After reading about the movement to resurrect the Roxy I was filled with joy and great memories came back to me. I had a flashback to what it was like to sit as a young boy in the front row of that amazing magical theatre in Coleman on a Saturday afternoon for the cowboy matinee. Being in the front row right with that big screen towering over you was just the best place ever. Back then there was nothing short of a riot going on up at the front row until the show started. A lot of the hollering and laughing and guys using thick hollow red liquorice as pea shooters. Two bits got you in with 10 cents leftover for popcorn or an ice cold orange crush right out of a bottleslide cooler. Sometimes I opted for a Cherry Blossom or a Turkish Delight chocolate bar which were monstrous by today’s standards. Goofin' off with the rest of the gang until the show started was the order of the afternoon. Besides, it was a handy place to be when that gorilla was chasing the Three Stooges and everyone screamed. You were real close to those dimly lit back exits. Sometimes it would get totally out of hand and the two beleaguered ushers just couldn’t keep a lid on us. Then all of a sudden the lights would come up, the projector would shut down and a deadly hush would fall over the place. Out from her ticket booth would come the feared owner, Mrs. Fershweiller, who would prowl up and down the aisles, arms folded with a really serious look on her face as she scanned the raucous crowd both left and right. With this scary pause would come a stern warning that if we didn’t settle down she would shut the place down. Talk about effective crowd control. It was a wonderful theater to go to as a kid and in later years slipping into one of those double-wide love seats with a gal was kind of fun also. The Roxy was a magical place and its peculiar design is fairly unique. How the Roxy came to be all started with a nasty fire back on February 16th of 1948 when a blaze, whipped by strong west winds, wiped out almost a block of businesses on Coleman’s main street. Gentile’s shoe repair, Sam Riva’s barber shop, Weir’s Novelty store, Rite Spot Cafe, the community hall and the Palace Theatre were lost. According to the Crowsnest Heritage Initiative signage on the building there was a shop named The Palm that stood right where the Roxy now stands that sold fresh fruit and ice cream, served light lunches and was known for its oysters! It was next door to the Palace and had operated since 1908 until the fire reduced it to ashes. The Roxy was soon built on the old Palm site, suffered a fire itself shortly after but was quickly repaired and back in operation by 1950. The Roxy is one of about 150,000 quonset huts that were manufactured during World War Two, many of which were eventually sold by the US military as surplus to the public. Quonsets were designed to be an all purpose, lightweight building that could be shipped anywhere and assembled without skilled labour. They can be found all around the world. Prefabricated structures of corrugated galvanized steel with a semicircular cross-section. A search on the internet reveals a wonderful site called cinematreasures.org with a quonset hut map that shows 18 still open quonset style theaters across Canada and the United States. Two of these are in Canada and can be found in Wainwright, Alberta and Victoria, BC. The Alma Theater in Wainwright is typical of a design in which the whole theater (projection booth, seating, screen and stage) were contained within the hut. Others like our Roxy combined the quonset with a new facade. Also typical of these theaters is the construction dates which usually are in the late 1940’s or early 50’s. The Alma quonset fits that profile and was eventually adapted into a three screen operation in 1980, splitting the seating up into one large and two smaller theaters. It is hard to look at a picture of the Alma and believe there are three viewing areas within it! In case you thought the name Roxy was rare you would be wrong, especially when it comes to theaters. There are Roxy’s in Edmonton, Airdrie and Hinton. The quonset Roxy theatre in Victoria is stilling operating as a live theatre! There are Roxy’s around the world and across the United States, some of which have had a remarkable makeover. There once existed a Roxy in New York just off Times Square that was, in 1925, the finest and largest motion picture palace ever built. It had a 5,920 seat capacity, boasted the largest oval rug in the world in its lobby, and even had its own pipe organ on the mezzanine. There is a spectacular Roxy theater operating in Miramar, Wellington, New Zealand that has brought back the romance and magic of cinema with twin theaters and a licensed restaurant. It is all about adaptive reuse and that is where it appears our Roxy is headed. All across North America theaters like the Roxy have been rescued and turned into dance halls, restaurants, live theaters and so. The Coleman Roxy is destined to be reborn. Crowsnest Cando director Fred Bradley sees the Roxy becoming a multi-use community performing arts center. How exciting is that. There is a plan that is moving forward. Stage one – $50,000 needed (grants and fund raising) to help purchase it, stage two - $100,000 (grants and donations) for an engineering, restoration and design study and stage three – get busy raising the money to make this wonderful addition to downtown Coleman’s growing art scene. Think about joining in on this wonderful project! As a kid I can recall being allowed up into the second floor of the front facade of the Roxy where the projectionist Mr. Sekella was running the twin projectors. It was a world unto itself where I was able to look down on those below and watch as he made that oh so tricky switch from one projector to another. You remember that don’t you? Firstly the screen would grow brighter. This was because he had fired up the second projector to make the switch. There would be a quick change of light and the scene on the screen would shift. If you were to look back from your seat and upwards you would see the powerful v-shaped carbon arc light pouring from a different portal up in the back wall. There was a dangerous side to this film handling business and that was the threat of fire. Older movie film contained nitrate, a compound that had a high heat tolerance but was incredibly flammable, almost explosive. I can recall several times being in the theatre when the film jammed and watching a famous actor or actress burn up slowly on the screen as the operator scrambled to shut down the carbon arcs. Projectionists had to apprentice for quite some time before they were qualified to handle film and the film reels and the rewinding device were generally kept in a separate room with an 8 inch thick concrete floor and walls. That rewinder was like an old milk separator in that it had a gear system that really let you get those reels spinning fast. I got to see a more modern version of this years later when Becky Fabro was running the Orpheum. Hers looked like it was electrically driven. Unlike the old Roxy Becky ran a single projector with all the reels spliced together into one giant reel on a drum that ran continuously. Assembling and disassembling the show for Photos from top: Best popcorn machine in the west Crowsnest Cando, Pepsi ghost mural and neon sign. shipping was a huge splice/unsplice job but she did it with joy. Someday it may flash again - John Kinnear, Alma To see that this project can really work one need only look to Fort Macleod where the beautiful Empress Thequonset theater in Wainwright Alberta - Cinematrea- atre operates with live theatre, performing musicians and even film events. We will push this pandemic aside sures.com, Crowsnest high school band in theater 2003- Crowsnest Cando, Front lobby of the theater - eventually and the Roxy will rise again as an entertainment hub for the Pass.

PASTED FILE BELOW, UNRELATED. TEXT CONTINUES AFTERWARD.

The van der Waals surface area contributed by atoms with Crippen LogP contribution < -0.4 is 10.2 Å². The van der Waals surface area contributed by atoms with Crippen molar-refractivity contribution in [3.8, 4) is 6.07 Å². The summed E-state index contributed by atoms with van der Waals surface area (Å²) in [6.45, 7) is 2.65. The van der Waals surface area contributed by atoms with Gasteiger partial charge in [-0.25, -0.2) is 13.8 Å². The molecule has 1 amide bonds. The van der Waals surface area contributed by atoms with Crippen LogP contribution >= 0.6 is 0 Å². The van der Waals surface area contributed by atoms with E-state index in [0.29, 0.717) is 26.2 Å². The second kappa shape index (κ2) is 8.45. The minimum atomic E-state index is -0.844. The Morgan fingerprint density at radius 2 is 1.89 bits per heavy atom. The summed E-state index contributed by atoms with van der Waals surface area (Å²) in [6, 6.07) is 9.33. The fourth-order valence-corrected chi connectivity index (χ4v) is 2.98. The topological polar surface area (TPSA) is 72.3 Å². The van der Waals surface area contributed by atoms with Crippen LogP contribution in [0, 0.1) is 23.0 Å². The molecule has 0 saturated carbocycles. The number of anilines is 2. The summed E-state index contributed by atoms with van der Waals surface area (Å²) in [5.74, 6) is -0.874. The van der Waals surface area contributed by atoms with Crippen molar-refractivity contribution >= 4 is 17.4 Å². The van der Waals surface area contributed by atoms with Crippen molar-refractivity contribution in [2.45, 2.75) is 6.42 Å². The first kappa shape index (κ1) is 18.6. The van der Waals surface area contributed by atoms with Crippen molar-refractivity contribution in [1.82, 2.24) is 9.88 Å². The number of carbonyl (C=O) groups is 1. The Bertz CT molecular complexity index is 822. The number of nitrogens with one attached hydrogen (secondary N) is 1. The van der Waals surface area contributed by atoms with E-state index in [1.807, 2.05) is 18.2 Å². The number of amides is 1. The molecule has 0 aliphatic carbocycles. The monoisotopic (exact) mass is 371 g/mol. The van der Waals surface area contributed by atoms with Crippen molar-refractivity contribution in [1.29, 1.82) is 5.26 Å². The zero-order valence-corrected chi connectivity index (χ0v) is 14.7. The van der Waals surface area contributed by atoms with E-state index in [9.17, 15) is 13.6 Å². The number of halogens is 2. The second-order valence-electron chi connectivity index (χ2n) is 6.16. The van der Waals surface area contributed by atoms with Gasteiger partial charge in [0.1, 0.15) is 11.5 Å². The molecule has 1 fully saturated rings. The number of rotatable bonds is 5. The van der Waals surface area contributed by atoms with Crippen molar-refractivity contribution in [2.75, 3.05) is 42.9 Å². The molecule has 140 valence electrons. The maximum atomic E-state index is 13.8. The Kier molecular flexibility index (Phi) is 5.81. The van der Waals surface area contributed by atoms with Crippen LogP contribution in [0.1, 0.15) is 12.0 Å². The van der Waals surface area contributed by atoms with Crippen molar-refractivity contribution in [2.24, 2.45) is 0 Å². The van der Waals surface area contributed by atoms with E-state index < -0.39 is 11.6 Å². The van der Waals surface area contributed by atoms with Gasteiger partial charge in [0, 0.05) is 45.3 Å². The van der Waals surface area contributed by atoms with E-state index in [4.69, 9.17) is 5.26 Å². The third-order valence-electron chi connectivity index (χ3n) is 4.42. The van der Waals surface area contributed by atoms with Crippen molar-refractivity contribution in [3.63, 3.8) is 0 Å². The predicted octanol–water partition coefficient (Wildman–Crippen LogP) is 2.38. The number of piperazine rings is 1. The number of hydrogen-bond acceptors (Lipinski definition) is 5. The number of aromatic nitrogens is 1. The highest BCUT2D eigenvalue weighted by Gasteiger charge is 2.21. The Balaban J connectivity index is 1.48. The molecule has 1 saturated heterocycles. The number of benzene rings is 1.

By John Kinnear